With low demand in its main export markets, China must spur domestic growth to avoid a hard landing for its economy, the World Bank has said. It warns that a sharp downturn might ripple across Asia and the Pacific.
Economic growth in China will slow for a third year in a row, the World Bank said Wednesday, as it predicted a rate of expansion of 8.2 percent for this year, down from 9.2 percent in 2011 and 10.4 percent in 2010.
In its biannual East Asia and Pacific economic outlook, the world development lender said that the Asian economic powerhouse was facing a challenge "to sustain growth through a soft landing."
"While the prospects for a gradual slowdown remain high, there are concerns that growth could slow too quickly," the bank's report said.
A primary "downside risk" for China was a further slowing of demand in "high-income countries" in the West which would "ripple quickly through" the region's production and trade networks, in which China held a central position.
The report noted that the European Union, the United States and Japan accounted for 43 percent of the region's exports, and added that Europe's banks provided one-third of all trade and project financing in Asia.
In addition, China was facing the domestic risk of a sharp downturn in its property markets, the report said, adding, however, that corrections had so far remained "gradual and orderly."
Concerns over sluggish Chinese growth have intensified in recent months, after the government reported marked slowdowns in industrial output, imports, exports, fixed asset investment and bank lending.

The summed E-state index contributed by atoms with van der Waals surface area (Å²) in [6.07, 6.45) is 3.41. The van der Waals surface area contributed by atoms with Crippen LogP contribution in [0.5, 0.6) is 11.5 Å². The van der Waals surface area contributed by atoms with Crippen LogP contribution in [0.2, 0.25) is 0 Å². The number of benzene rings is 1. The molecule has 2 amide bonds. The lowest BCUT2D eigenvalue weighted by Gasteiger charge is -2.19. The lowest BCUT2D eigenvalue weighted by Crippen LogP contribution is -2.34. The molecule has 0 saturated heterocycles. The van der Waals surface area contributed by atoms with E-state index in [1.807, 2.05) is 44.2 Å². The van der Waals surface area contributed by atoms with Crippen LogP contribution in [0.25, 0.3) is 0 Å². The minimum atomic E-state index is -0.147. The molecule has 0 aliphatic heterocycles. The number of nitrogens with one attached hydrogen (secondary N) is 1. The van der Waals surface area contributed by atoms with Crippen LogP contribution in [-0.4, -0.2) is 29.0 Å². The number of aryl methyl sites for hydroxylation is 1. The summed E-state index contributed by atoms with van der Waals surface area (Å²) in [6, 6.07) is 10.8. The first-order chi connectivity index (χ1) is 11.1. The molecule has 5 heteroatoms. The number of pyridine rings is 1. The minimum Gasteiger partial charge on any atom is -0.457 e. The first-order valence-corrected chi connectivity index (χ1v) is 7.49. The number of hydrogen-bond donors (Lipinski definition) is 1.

The World Bank said that Beijing had the means to boost economic activity, but warned that a repeat of the massive infrastructure spending which characterized China's response to the 2008 economic crisis must be avoided.
"Fiscal measures to support consumption, such as targeted tax cuts, social welfare spending and other social expenditures should be viewed as first priority," the World Bank report said.
Warning that a sharp slowdown in China would drag down the region as a whole, the World Bank predicts emerging economies in East Asia and the Pacific will grow 7.6 percent in 2012, up from 8.2 percent in 2011.
Describing the region as a "bright light," Pamela Cox, World Bank Vice President for East Asia, said that East Asia was proving "resilient" to the crisis in Europe.
"Europe is a cloud on the horizon, but it is not pouring rain yet in East Asia," she added.
Nevertheless, developments in Europe should prompt the region's emerging economies to "rely less on exports and more on domestic demand to maintain high growth," the World Bank report concluded.
uhe/mll (Reuters, AFP, dpa)